When I first considered homeschooling Tosh, I was overwhelmed. I had visions in my head of Pinterest-worthy homeschool rooms, and there was no way I could live up to that.
Thankfully, I don't have to. Tosh is making great academic progress working mostly on our kitchen table, sometimes on the playroom floor and occasionally in bed. The book and supplies we're currently using are stacked (somewhat) neatly on a bookshelf and the rest is stored in a filing cabinet in my office.
This post is Part 2 of a series on how we homeschool with autism. You can reach Part 1 here.
These questions came from comments and messages on Instagram. If you have additional questions I didn't include, please post them below in the comments!
Q: Homeschool looks so overwhelming! I wouldn't even know where I would begin.
A: Neither did I! There is no way I could have come up with the curriculum and teaching methods myself. Some parents do, and my hat is tipped to them.
We homeschool through a charter school, which...
Recently on Instagram, I invited my followers to ask me anything about autism homeschooling. I received a hearty response with many questions from curious parents. One autism mom asked if I could archive the questions and responses for reference. I thought that was an excellent idea, so I'm putting them into my blog.
This first post will be about the whys, and next week I'll start sharing all of the hows.
Some autism parents are satisfied or even pleased with their local school district's special education programs. That's excellent! An appropriate education from your local public school is such a blessing.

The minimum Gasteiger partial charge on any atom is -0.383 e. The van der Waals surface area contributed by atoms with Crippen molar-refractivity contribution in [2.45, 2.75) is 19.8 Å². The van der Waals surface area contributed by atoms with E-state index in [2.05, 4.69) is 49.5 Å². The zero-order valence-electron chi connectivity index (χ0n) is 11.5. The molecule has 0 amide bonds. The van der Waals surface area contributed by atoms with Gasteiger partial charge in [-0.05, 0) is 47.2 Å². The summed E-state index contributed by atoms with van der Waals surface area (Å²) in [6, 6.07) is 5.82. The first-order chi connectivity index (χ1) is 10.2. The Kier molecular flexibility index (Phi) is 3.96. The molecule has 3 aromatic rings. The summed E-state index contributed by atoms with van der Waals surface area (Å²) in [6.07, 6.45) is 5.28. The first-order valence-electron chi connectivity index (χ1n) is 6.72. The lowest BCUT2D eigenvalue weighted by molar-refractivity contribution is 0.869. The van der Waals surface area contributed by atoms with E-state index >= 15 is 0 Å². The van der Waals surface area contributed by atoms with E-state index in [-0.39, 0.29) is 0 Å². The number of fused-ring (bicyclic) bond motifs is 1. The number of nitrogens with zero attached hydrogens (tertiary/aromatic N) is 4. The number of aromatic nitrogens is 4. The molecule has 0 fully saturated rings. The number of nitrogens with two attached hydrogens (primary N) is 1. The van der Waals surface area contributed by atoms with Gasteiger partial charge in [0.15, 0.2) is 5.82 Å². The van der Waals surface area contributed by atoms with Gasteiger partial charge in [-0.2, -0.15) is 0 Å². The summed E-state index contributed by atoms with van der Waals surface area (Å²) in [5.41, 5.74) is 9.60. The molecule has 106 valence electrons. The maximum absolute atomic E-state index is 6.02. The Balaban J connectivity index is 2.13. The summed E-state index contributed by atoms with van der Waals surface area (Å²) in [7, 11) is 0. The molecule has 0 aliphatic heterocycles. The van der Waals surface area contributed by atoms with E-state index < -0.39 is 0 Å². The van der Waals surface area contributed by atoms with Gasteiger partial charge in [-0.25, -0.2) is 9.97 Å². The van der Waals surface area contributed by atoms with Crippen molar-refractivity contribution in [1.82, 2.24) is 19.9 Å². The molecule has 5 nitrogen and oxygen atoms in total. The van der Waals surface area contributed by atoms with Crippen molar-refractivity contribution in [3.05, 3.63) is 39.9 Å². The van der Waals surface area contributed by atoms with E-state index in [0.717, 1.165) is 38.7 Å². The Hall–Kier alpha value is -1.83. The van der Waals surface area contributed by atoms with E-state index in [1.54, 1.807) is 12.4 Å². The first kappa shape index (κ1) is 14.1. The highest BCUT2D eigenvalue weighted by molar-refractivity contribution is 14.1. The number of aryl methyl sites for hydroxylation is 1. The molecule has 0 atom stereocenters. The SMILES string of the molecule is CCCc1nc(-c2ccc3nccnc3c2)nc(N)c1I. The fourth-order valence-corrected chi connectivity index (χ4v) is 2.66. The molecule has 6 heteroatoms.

But it's more than just a blessing for those lucky enough to get it.
It's a legal requirement.
In 1990, Congress passed The Individuals with Disabilities Education Act, or IDEA. This law mandates that special needs students receive an appropriate free public education in the least restrictive environment necessary to meet their needs.
The law was written to provide...
Something really amazing happened last Friday.
We went to a birthday party. There were a lot of kids, as you can see. (Tosh is top row right)
The party lasted three hours, he ate way too much candy and cookies and there was a bounce house and balloon fights. It was extremely stimulating.
And yet, for the first time ever, NOT ONCE did I hear somebody complain about his behavior. No Tosh pushed me, or Tosh took my toy, or Tosh won’t stop kissing me, or Tosh won't stop screaming.
He even sat still on a stone wall and waited patiently for the other kids to line up for a photo.
Now, you can see him sitting off by himself in the photo. He stayed in the jumper with the little siblings while the other second graders went inside to watch Mary Poppins Returns. He didn't always participate like his neurotypical peers.
But who cares? He did plenty of things with them and most importantly, he had a freaken blast without having to be corrected all afternoon.
I credit at least part of this...
Last year, on Tosh’s 7th birthday, I took him to Disney’s California Adventure. Although he does relatively well in highly stimulating environments like Chuck E. Cheese’s, and he’s been to smaller theme parks like Legoland, Disney takes things up a notch. I shouldn’t have worried. Disneyland parks are very accommodating to special needs children and it made all the difference.